Nine out of 10 people are biased against women, UN report finds

The UN report found that almost nine out of 10 people hold 'fundamental biases' against women.

Nine out of 10 people are biased against women, UN report finds


A new UN report found that almost nine out of ten people have 'fundamental prejudices' against women. The report also decried a "decade of stagnation" which has led to the dismantling women's rights around the world.

The latest World Values Survey data revealed that half of the world's population still believes men are better leaders in politics than women. More than 40% also believe that men are better executives.

The authors of the report warn that gender-biased social norms can be a major obstacle to gender equality. They also add that undervaluing women's rights and capabilities in society limits women's options and opportunities.

The authors of the report noted that these biases are seen across cultures, regions, levels of income and development. They also pointed out that UNDP’s composite measure for gender inequality in empowerment (GII) has remained static since 2019.

The report, which represents the views of 80 countries and territory and covers 85% the world's population, states that this means the world has not reached gender equality by 2030.

This bias manifests in many ways, including the underrepresentation women in leadership. Women occupy less that a third in managerial positions on the labor market. The picture is even worse at the top of the leadership pyramid: the percentage of women who are heads of state and heads of government remains around 10%.

This gap is not a reflection of education levels. In 59 countries, where women have a higher level of education than men, there is still a 39% gender gap in income.

The report states that the global backlash against women’s rights, as well as the wide-ranging consequences of the Covid-19 epidemic have made the situation worse.

Social norms that undermine women's rights also harm society as a whole, reducing the growth of human development. The lack of progress in gender social norms has led to a crisis in human development: the Human Development Index (HDI), the world's most important indicator of economic growth, fell in 2020, for the first recorded time, and again the next year.

He added that 'everyone benefits from the freedom and agency of women'.

Change is still possible. The authors of the report give examples where parental leave policies have changed perceptions about caring responsibilities and labor market reforms have led to a shift in beliefs surrounding women in the workplace.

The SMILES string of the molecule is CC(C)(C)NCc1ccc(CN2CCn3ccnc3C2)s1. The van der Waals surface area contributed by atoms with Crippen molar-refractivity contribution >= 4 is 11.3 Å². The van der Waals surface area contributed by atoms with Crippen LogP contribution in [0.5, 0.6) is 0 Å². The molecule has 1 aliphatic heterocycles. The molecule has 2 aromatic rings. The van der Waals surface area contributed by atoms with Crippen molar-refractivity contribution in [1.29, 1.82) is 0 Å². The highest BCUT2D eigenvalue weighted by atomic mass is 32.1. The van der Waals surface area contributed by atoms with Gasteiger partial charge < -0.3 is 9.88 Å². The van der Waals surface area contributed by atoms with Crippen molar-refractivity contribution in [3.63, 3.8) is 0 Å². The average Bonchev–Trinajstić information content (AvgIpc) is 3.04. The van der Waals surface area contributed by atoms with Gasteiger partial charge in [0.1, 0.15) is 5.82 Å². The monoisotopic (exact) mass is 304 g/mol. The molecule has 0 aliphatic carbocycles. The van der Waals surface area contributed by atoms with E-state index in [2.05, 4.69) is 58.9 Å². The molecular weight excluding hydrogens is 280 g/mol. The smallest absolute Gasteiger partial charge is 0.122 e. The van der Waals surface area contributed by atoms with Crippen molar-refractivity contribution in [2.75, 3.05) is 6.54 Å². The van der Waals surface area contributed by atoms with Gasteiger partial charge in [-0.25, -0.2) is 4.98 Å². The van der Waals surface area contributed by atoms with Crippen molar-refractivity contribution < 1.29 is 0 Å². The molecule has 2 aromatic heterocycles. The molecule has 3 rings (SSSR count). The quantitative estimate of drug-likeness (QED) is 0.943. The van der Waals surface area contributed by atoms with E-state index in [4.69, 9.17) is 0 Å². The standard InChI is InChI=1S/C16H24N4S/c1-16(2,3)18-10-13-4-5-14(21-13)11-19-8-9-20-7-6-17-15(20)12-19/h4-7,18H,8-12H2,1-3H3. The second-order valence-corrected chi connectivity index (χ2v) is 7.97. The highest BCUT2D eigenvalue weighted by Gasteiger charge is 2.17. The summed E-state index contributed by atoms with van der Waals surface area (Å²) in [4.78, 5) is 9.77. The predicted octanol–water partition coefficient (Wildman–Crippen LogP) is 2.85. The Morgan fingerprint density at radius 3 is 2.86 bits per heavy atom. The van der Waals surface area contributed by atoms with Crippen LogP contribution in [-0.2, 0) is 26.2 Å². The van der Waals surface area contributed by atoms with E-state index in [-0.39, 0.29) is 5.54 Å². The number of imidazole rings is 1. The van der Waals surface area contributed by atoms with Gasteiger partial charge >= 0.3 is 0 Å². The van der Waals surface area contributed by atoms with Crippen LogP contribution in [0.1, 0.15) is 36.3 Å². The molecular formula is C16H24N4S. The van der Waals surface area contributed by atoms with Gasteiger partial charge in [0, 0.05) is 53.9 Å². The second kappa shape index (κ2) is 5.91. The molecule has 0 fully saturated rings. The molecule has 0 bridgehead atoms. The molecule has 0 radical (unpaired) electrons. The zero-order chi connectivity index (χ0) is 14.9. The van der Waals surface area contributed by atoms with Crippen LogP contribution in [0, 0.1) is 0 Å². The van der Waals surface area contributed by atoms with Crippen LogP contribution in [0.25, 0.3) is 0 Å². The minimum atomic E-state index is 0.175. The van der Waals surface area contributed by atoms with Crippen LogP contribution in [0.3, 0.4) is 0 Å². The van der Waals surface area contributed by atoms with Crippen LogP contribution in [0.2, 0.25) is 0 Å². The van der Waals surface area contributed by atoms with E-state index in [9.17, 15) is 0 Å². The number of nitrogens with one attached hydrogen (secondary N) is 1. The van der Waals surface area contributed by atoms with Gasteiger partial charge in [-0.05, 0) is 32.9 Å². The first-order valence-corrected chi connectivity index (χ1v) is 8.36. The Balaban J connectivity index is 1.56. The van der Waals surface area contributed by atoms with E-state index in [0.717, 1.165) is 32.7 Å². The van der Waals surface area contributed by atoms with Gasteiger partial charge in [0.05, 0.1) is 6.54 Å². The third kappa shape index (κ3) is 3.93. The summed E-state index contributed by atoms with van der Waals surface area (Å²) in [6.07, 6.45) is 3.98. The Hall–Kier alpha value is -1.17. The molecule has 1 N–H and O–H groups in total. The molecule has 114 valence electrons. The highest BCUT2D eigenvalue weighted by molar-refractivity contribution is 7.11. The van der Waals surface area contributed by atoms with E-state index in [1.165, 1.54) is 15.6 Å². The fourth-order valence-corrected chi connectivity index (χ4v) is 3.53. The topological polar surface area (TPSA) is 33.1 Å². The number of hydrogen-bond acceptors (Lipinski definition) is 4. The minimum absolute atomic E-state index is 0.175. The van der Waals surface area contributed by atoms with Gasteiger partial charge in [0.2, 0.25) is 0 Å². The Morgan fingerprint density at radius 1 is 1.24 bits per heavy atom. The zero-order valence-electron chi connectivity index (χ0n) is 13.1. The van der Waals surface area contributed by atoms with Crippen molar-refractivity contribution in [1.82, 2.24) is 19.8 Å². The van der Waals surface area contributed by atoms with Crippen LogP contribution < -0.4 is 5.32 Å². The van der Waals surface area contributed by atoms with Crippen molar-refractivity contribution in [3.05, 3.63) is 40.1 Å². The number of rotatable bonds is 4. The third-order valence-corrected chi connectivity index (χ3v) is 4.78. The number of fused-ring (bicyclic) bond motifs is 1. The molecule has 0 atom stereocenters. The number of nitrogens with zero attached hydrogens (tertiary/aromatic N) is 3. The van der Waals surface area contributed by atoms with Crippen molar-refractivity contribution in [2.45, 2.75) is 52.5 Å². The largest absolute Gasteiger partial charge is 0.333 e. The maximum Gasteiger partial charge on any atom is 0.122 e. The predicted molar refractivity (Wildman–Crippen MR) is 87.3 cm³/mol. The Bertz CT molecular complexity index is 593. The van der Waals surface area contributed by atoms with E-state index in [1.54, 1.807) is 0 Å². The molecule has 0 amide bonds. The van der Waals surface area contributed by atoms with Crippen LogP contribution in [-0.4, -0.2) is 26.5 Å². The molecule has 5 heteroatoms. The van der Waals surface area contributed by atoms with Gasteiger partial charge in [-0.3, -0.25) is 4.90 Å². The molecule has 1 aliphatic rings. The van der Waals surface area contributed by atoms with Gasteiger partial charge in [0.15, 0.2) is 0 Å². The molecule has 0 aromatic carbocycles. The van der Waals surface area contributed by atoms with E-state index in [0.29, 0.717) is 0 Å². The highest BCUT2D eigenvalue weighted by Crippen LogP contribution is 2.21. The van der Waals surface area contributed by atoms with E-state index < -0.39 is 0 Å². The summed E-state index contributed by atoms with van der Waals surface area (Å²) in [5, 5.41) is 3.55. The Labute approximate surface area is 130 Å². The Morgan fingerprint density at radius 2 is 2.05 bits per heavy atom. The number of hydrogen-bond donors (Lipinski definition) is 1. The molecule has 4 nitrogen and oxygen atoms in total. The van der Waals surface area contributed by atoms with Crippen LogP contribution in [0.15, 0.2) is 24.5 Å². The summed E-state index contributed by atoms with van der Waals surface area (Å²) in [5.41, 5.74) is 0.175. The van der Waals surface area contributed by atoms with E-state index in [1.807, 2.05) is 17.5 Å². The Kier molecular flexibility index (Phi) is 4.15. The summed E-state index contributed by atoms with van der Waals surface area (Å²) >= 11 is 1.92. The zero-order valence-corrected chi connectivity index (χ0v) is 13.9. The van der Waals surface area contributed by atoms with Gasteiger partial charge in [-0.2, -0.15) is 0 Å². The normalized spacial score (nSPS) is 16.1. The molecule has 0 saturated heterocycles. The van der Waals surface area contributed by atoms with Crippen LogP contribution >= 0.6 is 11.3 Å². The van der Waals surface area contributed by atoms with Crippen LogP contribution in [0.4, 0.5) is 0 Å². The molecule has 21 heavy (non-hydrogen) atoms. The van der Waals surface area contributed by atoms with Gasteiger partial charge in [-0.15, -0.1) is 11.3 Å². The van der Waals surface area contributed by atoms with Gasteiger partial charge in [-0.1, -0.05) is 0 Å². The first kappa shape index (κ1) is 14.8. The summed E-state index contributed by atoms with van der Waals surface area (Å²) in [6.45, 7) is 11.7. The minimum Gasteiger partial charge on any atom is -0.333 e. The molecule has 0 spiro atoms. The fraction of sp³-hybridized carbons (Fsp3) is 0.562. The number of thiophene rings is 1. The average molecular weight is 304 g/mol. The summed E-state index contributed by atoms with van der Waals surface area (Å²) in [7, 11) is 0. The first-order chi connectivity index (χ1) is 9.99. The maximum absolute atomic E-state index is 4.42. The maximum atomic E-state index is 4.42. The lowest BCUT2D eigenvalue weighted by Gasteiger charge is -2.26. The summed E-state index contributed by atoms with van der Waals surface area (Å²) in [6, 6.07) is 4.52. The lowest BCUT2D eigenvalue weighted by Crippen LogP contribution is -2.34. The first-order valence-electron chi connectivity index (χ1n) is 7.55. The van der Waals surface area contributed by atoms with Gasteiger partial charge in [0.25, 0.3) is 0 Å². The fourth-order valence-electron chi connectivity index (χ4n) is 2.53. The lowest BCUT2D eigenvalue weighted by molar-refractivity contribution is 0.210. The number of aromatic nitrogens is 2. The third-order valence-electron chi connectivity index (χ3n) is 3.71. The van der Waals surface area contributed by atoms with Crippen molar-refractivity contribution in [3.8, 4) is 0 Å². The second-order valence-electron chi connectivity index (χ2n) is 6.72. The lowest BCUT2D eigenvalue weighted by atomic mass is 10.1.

The authors point out that governments play a key role in changing gender social norms.

This can be a very effective way to challenge gender norms around how care work is viewed. This can be an effective way to challenge gender norms about how care work should be viewed.

In countries where there is the greatest level of gender discrimination against women, women are estimated to spend six times more time on unpaid work than men, Lagunas said.

Three centuries of equality

In March, UN Secretary General Antonio Guterres said that progress toward gender equality was 'vanishing in front of our eyes'. UN Women, a UN organization dedicated exclusively to gender equality, also stated that gender equality would be 300 years away.

Guterres said that the hope for gender equality is 'getting further away' because of high maternal mortality rates, girls forced into early marriages, and girls kidnapped or assaulted simply for going to school.

Guterres stated that 'women's and girls' rights are being violated, abused and threatened around the globe. He named Afghanistan as one of these countries, where he claimed 'women have been wiped out from public life.

Guterres said, 'in many areas, women's reproductive and sexual rights are being rolled-back', but he did not specify where.

The Supreme Court of the United States overturned Roe v. Wade in June last year, allowing individual states to decide whether to allow abortions. In Poland, the ban on abortions based on fetal defects was implemented in 2010. This effectively ended almost all abortions.

Guterres called on a collective and urgent action to achieve gender equality. This included increasing education, income, and employment opportunities for women and young girls, particularly in developing countries in the Global South. He also encouraged the participation of girls and women in science and technology.

Guterres stated that centuries of patriarchy and discrimination, as well as harmful stereotypes, have contributed to a large gender gap in the fields of science and technology. Let's be clear, global frameworks do not work for women and girls around the world. They must change.